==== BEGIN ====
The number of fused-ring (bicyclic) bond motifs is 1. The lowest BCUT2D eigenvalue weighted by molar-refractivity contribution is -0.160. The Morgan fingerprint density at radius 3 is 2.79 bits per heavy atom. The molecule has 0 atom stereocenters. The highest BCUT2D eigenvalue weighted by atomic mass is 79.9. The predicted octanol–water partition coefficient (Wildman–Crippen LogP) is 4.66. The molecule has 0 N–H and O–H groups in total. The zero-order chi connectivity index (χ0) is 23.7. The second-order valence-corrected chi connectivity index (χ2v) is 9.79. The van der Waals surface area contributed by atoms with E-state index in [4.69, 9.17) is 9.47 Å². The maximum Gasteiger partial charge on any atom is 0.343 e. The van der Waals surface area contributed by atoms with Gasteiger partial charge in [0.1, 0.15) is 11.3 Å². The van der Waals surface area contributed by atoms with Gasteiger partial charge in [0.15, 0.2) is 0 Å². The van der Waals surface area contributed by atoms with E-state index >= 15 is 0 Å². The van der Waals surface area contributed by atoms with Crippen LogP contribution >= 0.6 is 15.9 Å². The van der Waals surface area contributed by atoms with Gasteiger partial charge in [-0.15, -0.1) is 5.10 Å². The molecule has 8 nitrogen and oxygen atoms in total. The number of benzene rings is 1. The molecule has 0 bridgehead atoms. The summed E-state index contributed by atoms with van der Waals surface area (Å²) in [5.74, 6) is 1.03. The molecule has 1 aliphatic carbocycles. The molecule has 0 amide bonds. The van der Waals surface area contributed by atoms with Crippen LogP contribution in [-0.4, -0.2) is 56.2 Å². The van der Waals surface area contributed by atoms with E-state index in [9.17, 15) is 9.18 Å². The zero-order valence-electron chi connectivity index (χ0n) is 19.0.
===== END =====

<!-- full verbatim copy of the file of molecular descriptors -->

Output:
The number of fused-ring (bicyclic) bond motifs is 1. The lowest BCUT2D eigenvalue weighted by molar-refractivity contribution is -0.160. The Morgan fingerprint density at radius 3 is 2.79 bits per heavy atom. The molecule has 0 atom stereocenters. The highest BCUT2D eigenvalue weighted by atomic mass is 79.9. The predicted octanol–water partition coefficient (Wildman–Crippen LogP) is 4.66. The molecule has 0 N–H and O–H groups in total. The zero-order chi connectivity index (χ0) is 23.7. The second-order valence-corrected chi connectivity index (χ2v) is 9.79. The van der Waals surface area contributed by atoms with E-state index in [4.69, 9.17) is 9.47 Å². The maximum Gasteiger partial charge on any atom is 0.343 e. The van der Waals surface area contributed by atoms with Gasteiger partial charge in [0.1, 0.15) is 11.3 Å². The van der Waals surface area contributed by atoms with Gasteiger partial charge in [0.15, 0.2) is 0 Å². The van der Waals surface area contributed by atoms with E-state index >= 15 is 0 Å². The van der Waals surface area contributed by atoms with Crippen LogP contribution >= 0.6 is 15.9 Å². The van der Waals surface area contributed by atoms with Gasteiger partial charge in [-0.15, -0.1) is 5.10 Å². The molecule has 8 nitrogen and oxygen atoms in total. The number of benzene rings is 1. The molecule has 0 bridgehead atoms. The summed E-state index contributed by atoms with van der Waals surface area (Å²) in [5.74, 6) is 1.03. The molecule has 1 aliphatic carbocycles. The molecule has 0 amide bonds. The van der Waals surface area contributed by atoms with Crippen LogP contribution in [-0.4, -0.2) is 56.2 Å². The van der Waals surface area contributed by atoms with E-state index in [9.17, 15) is 9.18 Å². The zero-order valence-electron chi connectivity index (χ0n) is 19.0.